On July 11, 1995, the United States normalized relations with Vietnam. But signs of a new country, one closely allied to western capitalism, were increasingly visible in the early 1990s, especially after the U.S. lifted its trade embargo in 1994.
As diplomatic and economic shifts occurred, the streets of Vietnamese cities changed too. There was an influx of new hotels and skyscrapers. Ads for western products popped up on buses and storefronts.
With these physical changes came an improved economy. Vietnam experienced approximately 8 percent GDP growth through most of the 1990s. Poverty declined too, and the country's poverty rate is now lower than China and India.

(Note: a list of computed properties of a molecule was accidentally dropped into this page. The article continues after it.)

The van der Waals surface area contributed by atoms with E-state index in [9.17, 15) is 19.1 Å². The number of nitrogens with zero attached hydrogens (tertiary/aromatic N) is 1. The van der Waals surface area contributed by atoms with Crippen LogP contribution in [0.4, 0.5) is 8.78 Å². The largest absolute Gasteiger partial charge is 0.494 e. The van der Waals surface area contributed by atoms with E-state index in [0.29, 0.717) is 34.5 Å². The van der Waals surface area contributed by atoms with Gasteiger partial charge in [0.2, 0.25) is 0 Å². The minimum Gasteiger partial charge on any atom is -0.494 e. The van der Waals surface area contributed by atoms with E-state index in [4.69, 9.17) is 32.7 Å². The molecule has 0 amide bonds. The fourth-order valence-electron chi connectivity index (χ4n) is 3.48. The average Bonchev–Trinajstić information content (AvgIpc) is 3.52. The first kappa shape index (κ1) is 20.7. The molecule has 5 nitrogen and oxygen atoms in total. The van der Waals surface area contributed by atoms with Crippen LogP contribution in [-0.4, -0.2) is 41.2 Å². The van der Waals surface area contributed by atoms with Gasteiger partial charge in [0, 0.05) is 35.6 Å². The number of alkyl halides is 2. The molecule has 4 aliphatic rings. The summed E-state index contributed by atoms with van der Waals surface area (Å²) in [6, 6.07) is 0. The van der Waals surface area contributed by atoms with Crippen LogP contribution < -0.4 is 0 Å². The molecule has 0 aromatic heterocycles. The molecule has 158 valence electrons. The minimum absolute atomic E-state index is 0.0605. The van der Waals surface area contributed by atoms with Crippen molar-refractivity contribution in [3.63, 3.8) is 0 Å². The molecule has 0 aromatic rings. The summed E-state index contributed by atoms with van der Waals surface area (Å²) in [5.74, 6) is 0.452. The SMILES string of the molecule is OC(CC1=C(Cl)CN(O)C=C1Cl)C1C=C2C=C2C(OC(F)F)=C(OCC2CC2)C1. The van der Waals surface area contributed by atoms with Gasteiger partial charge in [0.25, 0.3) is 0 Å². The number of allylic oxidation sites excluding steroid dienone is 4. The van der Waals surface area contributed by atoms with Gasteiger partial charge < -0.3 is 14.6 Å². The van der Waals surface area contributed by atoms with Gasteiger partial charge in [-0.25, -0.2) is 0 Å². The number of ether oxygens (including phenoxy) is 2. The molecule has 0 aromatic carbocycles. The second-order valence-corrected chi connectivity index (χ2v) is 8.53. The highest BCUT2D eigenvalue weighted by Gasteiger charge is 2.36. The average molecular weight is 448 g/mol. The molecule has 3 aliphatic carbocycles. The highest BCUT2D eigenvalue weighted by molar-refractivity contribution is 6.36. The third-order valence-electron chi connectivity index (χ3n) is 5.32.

But there were cultural backlashes too. In Hanoi, hundreds of shops and restaurants with western brand names had advertisements ripped off or covered up. The Vietnamese communist party cracked down on what it saw as cultural vices around the same time, publicly destroying pornographic literature and imagery.
Below, via Reuters, a look back at the suddenly globalizing country and its changing streets in the mid-1990s:
The region’s “chemical genies” of the early 20th century were heralded as reaching into the future to create a more abundant life for all. Instead, they deprived future generations of their health and well-being.